What is Express, and how can we use it?

If you’re a full-stack developer, and trying to make a full-stack application through Node.js, Express will make your life 100x easier. If you don’t know what Express is, it’s what Ruby-on-Rails/Sinatra is to Ruby, or what Django is to Python.

Express is a light-weight web application framework to help organize your application into an MVC architecture on the server side. It’s also the most popular Node framework, and is the underlying library for other popular Node web frameworks. Usually Express is paired with MongoDB, but can also be paired with whatever database your heart desires. If you’ve ever heard of the MEAN stack, or MERN stack, both of those include the use of Express. MEAN stack roughly translates to:

MongoDB - Used as a document-based NoSQL database.

Express.js - Web framework for Node.js.

Angular - Front-end web framework.

Node.js - Js runtime environment for implementing the application back-end in Js.

As opposed to MEAN, the MERN stack translates to:

MongoDB - Used as a document-based NoSQL database.

Express.js - Web framework for Node.js.

React - Front-end library for UI development.

Node.js - Js runtime environment for implementing the application back-end in Js.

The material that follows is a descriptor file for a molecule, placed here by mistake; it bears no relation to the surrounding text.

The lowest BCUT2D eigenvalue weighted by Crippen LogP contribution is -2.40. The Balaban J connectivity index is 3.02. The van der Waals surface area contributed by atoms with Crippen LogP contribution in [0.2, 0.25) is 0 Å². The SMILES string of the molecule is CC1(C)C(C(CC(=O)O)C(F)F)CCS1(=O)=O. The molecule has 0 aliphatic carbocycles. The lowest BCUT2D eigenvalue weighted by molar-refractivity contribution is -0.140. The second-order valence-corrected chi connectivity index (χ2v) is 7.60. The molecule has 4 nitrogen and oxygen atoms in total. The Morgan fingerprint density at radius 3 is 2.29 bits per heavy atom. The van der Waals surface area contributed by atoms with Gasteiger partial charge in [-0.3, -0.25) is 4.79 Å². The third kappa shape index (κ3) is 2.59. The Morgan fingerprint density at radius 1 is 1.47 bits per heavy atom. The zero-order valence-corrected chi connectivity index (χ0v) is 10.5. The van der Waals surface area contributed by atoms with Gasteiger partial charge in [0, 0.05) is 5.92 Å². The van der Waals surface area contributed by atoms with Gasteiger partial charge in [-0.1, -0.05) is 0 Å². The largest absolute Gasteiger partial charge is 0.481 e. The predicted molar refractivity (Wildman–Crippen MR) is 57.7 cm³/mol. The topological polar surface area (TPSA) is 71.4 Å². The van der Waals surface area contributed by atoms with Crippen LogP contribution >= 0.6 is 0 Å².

How can Express make your life easier with node?

  • Allows to set up middlewares to respond to HTTP Requests.
  • Defines a routing table which is used to perform different actions based on HTTP Method and URL.
  • Allows to dynamically render HTML Pages based on passing arguments to templates.
  • Can decrease the amount of code that is written compared to vanilla Node.js

and much more!

Here’s an example of how having Express makes your life easier. I will set up a basic route in vanilla Node, and then compare it to code written with Express.

Vanilla Node.js
Express Framework in action.

As we can tell, the two of them look different. In the vanilla Node, we require the http module and then we create a server with it, including the header, and then we end the response by utilizing res.end().

Express on the other hand, requires you to require the express module, followed by saving the express application into another variable, and invoking it. We also then make a simple GET request, and the response we send is “Hello World” when we land on the homepage. Finally, we utilize the app.listen(8000); for the port we want to be on. Notice how we didn’t have to write out the header? That’s because Express manually does that.

I hope this blog helps you understand Express more, and why you should use it if you’re using Node, and want an entire Full-Stack application made out of Js, and how it will make your life 100x easier.

Programmer

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